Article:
Some People Have Real Problems

Some People Have Real Problems

The title of Sia's fourth LP, Some People Have Real Problems, signaled a paradigm shift for the ascendant Australian pop singer. Her previous two albums, Healing Is Difficult and Colour the Small One, dug deep into the recesses of her soul, mining emotional trauma for the sake of art and catharsis. But she was long overdue for an upswing, so humor crept into her lyrics, more upbeat arrangements framed her soulful vocals, and even a left-of-center visual style began peeking through. Sia officially left English downtempo group Zero 7 to focus on her solo career, and following the success of her 2004 single “Breathe Me,” she crossed the Atlantic and soaked up the California sunshine. Some People Have Real Problems arrived in January 2008, still filled with her signature, biting storytelling, but also tapped into the romantic pop balladry that made stars of contemporaries like Adele and Amy Winehouse. It was Sia's first album to chart in the United States due to the popularity of the track “The Girl You Lost to Cocaine.” The song's peppy marching-band arrangements contrasted sharply with the tale of a woman who abandons her drug-addled lover, choosing her happiness over becoming his next fix. Some People Have Real Problems treats the listener to a scenic ride out of the hell Sia once dwelled within and onto a heaven of her own making. Her decision to leave the hurt behind defines the record's early songs, jumping from the effervescent pop-rock of “Little Black Sandals” to the carnivalesque keys of “Lentil.” Later, for “Buttons,” she pushes away an insufferable lover over bouncy, groovy basslines. The song's music video features Sia in all sorts of facial contortions, wrapped in string and plastic, and even covered in laundry pegs—altering her visage into caricaturesque shapes long before that became her superstar avatar. Similarly, with the stirring, compassionate ballad “Soon We'll Be Found,” Sia began incorporating a sign-language interpreter into her live performances, heralding the inclusive, convention-defying art she would continue creating in years to come.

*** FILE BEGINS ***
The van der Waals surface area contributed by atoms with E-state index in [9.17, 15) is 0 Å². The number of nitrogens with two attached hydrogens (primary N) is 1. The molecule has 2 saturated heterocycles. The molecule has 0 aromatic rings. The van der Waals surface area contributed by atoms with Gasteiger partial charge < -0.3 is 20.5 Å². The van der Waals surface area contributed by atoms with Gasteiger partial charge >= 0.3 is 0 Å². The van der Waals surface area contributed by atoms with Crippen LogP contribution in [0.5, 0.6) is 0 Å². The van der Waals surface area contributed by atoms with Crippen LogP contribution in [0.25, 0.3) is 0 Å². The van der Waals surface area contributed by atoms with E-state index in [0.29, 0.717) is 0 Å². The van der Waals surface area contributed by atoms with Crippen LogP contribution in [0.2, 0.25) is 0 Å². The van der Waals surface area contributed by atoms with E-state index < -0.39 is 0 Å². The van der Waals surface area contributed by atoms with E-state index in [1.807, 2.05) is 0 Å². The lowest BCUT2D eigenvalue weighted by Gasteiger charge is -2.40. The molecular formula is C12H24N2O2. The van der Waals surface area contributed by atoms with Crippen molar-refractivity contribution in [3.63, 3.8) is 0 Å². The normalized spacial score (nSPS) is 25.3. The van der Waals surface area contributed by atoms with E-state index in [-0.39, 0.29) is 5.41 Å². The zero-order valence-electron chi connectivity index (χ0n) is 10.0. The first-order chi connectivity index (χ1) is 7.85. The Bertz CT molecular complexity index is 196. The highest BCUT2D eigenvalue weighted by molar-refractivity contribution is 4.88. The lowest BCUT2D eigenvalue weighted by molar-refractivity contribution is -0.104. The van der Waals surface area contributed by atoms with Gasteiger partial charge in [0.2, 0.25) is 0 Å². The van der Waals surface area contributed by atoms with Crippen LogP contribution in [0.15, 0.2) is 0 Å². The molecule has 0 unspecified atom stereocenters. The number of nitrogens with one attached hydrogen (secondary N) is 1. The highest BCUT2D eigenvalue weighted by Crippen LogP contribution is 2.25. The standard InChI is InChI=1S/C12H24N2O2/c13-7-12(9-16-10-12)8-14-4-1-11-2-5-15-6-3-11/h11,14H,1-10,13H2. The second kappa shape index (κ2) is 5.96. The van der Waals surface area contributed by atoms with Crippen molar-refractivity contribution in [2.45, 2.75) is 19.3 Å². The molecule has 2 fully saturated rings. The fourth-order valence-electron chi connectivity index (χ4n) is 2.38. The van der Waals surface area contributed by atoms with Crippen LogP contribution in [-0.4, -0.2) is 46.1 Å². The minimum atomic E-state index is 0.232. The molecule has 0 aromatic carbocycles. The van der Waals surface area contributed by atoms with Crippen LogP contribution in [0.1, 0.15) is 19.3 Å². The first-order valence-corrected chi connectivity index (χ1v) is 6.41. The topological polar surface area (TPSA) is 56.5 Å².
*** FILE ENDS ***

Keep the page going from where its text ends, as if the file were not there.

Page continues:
Select a country or region

Africa, Middle East, and India

Asia Pacific


Latin America and the Caribbean

The United States and Canada